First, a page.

The Kampar Peninsula was designated a regional priority tiger conservation landscape in 2006. The wild population of Sumatran tigers is estimated to have dropped to fewer than 400 animals.
Taken together, Kampar and the adjacent Kerumutan peat swamp comprise the second largest peat swamp forest in the world, covering close to one million hectares.
The Deltares researchers found that, despite most companies in the area having no-burning policies, 99 percent of the numerous fire hotspots that occurred on the Kampar Peninsula over the past 15 years were in plantation areas.
“This clearly shows that even the largest companies have not been able to prevent or control fires,” the report states.
The Sabangau peat swamp forest in Central Kalimantan on the island of Borneo, ablaze in October this year.
The new report points to claims by the pulp and paper manufacturing conglomerate APRIL that, by developing their Acacia pulp wood plantations in a ring-shaped area covering most of the outer margin of the Kampar Peninsula, they help to protect the forested inland areas.
“However, drainage and subsidence inevitably affect the hydrology of the adjacent areas, which are part of the same hydrological system, enhancing the fire risk in remaining natural forest and peat areas.”
The head of climate-smart land use at Wetlands International, Marcel Silvius, said: “I am surprised that the peatland subsidence and flooding issue is not considered in the ASEAN Haze Strategy and in national land-use policies and planning in Indonesia and Malaysia.”
Speaking at an ASEAN side event during the COP21 climate change conference in Paris, Silvius added: “The consequence of millions of hectares of peatlands becoming unproductive will likely increase fire risks in these areas during dry periods for many decades to come. By then it will be too late to restore them.”
The research by the Deltares institute, which is also based in the Netherlands, covered an area of 674,200 hectares. It found that, by 2014, 43 percent of the area was converted to plantations. A total 71.7 percent of the converted area was planted with Acacia trees for the pulp and paper industry.
“The plantations threaten biodiversity and the population of endangered Sumatran tigers, and cause the release of vast amounts of carbon emissions as a result of peat drainage,” the report states.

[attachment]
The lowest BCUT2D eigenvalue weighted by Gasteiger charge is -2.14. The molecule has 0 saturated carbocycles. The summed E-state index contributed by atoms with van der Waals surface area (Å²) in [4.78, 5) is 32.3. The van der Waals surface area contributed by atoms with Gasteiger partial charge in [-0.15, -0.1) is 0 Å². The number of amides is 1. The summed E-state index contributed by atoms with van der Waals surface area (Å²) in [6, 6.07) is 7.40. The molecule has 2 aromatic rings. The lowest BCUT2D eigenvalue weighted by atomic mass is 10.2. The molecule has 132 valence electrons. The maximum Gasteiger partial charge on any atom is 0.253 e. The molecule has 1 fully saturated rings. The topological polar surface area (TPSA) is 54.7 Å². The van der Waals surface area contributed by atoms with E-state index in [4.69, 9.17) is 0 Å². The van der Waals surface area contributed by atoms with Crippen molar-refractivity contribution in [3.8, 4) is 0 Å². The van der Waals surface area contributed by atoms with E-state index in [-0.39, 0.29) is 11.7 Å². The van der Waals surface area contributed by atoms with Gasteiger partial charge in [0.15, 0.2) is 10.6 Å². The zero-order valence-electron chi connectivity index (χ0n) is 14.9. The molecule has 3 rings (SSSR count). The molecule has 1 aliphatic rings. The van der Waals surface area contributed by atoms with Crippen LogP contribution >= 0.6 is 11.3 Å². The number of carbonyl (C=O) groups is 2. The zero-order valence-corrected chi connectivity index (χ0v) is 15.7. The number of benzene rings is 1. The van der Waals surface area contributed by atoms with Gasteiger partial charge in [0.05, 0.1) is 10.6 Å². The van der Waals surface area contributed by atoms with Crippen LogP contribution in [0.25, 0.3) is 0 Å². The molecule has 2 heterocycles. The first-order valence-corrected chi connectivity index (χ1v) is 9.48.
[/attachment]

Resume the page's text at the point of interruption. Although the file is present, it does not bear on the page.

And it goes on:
Rates of subsidence and carbon loss in drained peatlands are temperature dependent and are highest in the tropics, the report points out. Flood risk therefore increases much faster in tropical drained peatlands that in other parts of the world
There are regular claims from the pulp wood industry that peat loss and subsidence can be curbed by using improved water management techniques. However, the Deltares report underscores that such techniques, including the “eco-hidro” peatland management model developed by APRIL, can only reduce the rate of subsidence and by not much more than 20 percent.
Wetlands International says APRIL and Asia Pulp & Paper, which hold the largest concession areas on the Kampar Peninsula, need to phase out their drainage-based pulp wood plantations from peatlands and rewet the drained areas so as to avoid floods and large-scale loss of land productivity, and to curb fires.
Sustainable alternatives on rewetted peatlands need to be developed, Wetlands International says.
The extent of Acacia and oil palm plantations on the Kampar Peninsula in 2014, and the 2010 concession boundaries.
Wetlands International points out that peatlands can be cultivated with crops that are adapted to the wet soil conditions – a practice known as paludiculture, which, the NGO says, can provide a sustainable resource for industry and deliver economic prosperity to local communities.
This and other recommendations are included in a roadmap towards sustainable peatlands management for the Indonesian pulp industry, recently developed by Wetlands International and Indonesian civil society partners.